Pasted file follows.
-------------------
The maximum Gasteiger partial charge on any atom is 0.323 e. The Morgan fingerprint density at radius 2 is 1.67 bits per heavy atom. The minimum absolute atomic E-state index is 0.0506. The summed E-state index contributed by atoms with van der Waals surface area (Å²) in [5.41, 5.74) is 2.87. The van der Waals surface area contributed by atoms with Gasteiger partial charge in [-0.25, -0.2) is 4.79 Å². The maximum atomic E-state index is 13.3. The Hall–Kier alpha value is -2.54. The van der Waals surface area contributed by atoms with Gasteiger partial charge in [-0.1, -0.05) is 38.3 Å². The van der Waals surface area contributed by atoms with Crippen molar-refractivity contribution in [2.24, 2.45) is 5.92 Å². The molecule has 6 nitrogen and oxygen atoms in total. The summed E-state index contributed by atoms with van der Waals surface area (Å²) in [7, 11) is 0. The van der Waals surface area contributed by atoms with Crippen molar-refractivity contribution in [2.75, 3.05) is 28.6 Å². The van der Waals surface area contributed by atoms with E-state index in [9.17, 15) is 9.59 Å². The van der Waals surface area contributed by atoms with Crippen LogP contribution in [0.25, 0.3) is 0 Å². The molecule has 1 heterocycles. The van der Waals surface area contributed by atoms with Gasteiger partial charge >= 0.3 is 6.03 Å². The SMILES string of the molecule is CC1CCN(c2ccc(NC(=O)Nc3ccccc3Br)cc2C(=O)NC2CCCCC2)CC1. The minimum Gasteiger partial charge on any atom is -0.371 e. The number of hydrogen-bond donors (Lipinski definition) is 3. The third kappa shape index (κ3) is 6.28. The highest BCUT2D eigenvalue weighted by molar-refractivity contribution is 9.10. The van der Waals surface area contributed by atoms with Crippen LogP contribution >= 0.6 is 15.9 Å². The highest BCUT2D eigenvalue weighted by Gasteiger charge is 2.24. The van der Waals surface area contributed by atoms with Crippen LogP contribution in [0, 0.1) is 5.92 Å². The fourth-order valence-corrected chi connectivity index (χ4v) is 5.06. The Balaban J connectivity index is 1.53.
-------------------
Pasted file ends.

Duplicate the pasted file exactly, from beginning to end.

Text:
The maximum Gasteiger partial charge on any atom is 0.323 e. The Morgan fingerprint density at radius 2 is 1.67 bits per heavy atom. The minimum absolute atomic E-state index is 0.0506. The summed E-state index contributed by atoms with van der Waals surface area (Å²) in [5.41, 5.74) is 2.87. The van der Waals surface area contributed by atoms with Gasteiger partial charge in [-0.25, -0.2) is 4.79 Å². The maximum atomic E-state index is 13.3. The Hall–Kier alpha value is -2.54. The van der Waals surface area contributed by atoms with Gasteiger partial charge in [-0.1, -0.05) is 38.3 Å². The van der Waals surface area contributed by atoms with Crippen molar-refractivity contribution in [2.24, 2.45) is 5.92 Å². The molecule has 6 nitrogen and oxygen atoms in total. The summed E-state index contributed by atoms with van der Waals surface area (Å²) in [7, 11) is 0. The van der Waals surface area contributed by atoms with Crippen molar-refractivity contribution in [2.75, 3.05) is 28.6 Å². The van der Waals surface area contributed by atoms with E-state index in [9.17, 15) is 9.59 Å². The van der Waals surface area contributed by atoms with Crippen LogP contribution in [0.25, 0.3) is 0 Å². The molecule has 1 heterocycles. The van der Waals surface area contributed by atoms with Gasteiger partial charge >= 0.3 is 6.03 Å². The SMILES string of the molecule is CC1CCN(c2ccc(NC(=O)Nc3ccccc3Br)cc2C(=O)NC2CCCCC2)CC1. The minimum Gasteiger partial charge on any atom is -0.371 e. The number of hydrogen-bond donors (Lipinski definition) is 3. The third kappa shape index (κ3) is 6.28. The highest BCUT2D eigenvalue weighted by molar-refractivity contribution is 9.10. The van der Waals surface area contributed by atoms with Crippen LogP contribution >= 0.6 is 15.9 Å². The highest BCUT2D eigenvalue weighted by Gasteiger charge is 2.24. The van der Waals surface area contributed by atoms with Crippen LogP contribution in [0, 0.1) is 5.92 Å². The fourth-order valence-corrected chi connectivity index (χ4v) is 5.06. The Balaban J connectivity index is 1.53.